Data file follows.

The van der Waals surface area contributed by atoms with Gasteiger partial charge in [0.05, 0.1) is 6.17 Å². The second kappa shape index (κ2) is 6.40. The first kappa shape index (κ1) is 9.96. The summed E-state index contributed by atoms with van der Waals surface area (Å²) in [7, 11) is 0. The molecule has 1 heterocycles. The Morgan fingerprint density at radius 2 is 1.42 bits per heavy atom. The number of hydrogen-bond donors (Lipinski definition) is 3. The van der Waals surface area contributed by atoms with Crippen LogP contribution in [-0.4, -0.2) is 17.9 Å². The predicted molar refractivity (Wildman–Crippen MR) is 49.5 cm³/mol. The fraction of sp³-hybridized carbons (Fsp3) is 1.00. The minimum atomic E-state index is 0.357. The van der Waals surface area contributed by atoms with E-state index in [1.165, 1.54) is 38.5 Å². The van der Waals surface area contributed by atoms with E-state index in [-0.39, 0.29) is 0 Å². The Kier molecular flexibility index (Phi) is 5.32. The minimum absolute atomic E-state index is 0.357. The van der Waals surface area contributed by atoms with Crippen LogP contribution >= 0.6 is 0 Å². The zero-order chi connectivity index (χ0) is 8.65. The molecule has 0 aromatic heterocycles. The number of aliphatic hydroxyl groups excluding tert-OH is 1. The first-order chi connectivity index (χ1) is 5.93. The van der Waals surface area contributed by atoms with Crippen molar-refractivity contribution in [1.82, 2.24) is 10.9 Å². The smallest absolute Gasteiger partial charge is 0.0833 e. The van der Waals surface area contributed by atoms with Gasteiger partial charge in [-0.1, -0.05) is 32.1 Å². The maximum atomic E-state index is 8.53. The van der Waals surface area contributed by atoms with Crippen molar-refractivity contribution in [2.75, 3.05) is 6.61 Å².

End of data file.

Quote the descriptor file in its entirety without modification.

The van der Waals surface area contributed by atoms with Gasteiger partial charge in [0.05, 0.1) is 6.17 Å². The second kappa shape index (κ2) is 6.40. The first kappa shape index (κ1) is 9.96. The summed E-state index contributed by atoms with van der Waals surface area (Å²) in [7, 11) is 0. The molecule has 1 heterocycles. The Morgan fingerprint density at radius 2 is 1.42 bits per heavy atom. The number of hydrogen-bond donors (Lipinski definition) is 3. The van der Waals surface area contributed by atoms with Crippen LogP contribution in [-0.4, -0.2) is 17.9 Å². The predicted molar refractivity (Wildman–Crippen MR) is 49.5 cm³/mol. The fraction of sp³-hybridized carbons (Fsp3) is 1.00. The minimum atomic E-state index is 0.357. The van der Waals surface area contributed by atoms with E-state index in [1.165, 1.54) is 38.5 Å². The van der Waals surface area contributed by atoms with E-state index in [-0.39, 0.29) is 0 Å². The Kier molecular flexibility index (Phi) is 5.32. The minimum absolute atomic E-state index is 0.357. The van der Waals surface area contributed by atoms with Crippen LogP contribution >= 0.6 is 0 Å². The zero-order chi connectivity index (χ0) is 8.65. The molecule has 0 aromatic heterocycles. The number of aliphatic hydroxyl groups excluding tert-OH is 1. The first-order chi connectivity index (χ1) is 5.93. The van der Waals surface area contributed by atoms with Crippen molar-refractivity contribution in [1.82, 2.24) is 10.9 Å². The smallest absolute Gasteiger partial charge is 0.0833 e. The van der Waals surface area contributed by atoms with Gasteiger partial charge in [-0.1, -0.05) is 32.1 Å². The maximum atomic E-state index is 8.53. The van der Waals surface area contributed by atoms with Crippen molar-refractivity contribution in [2.75, 3.05) is 6.61 Å².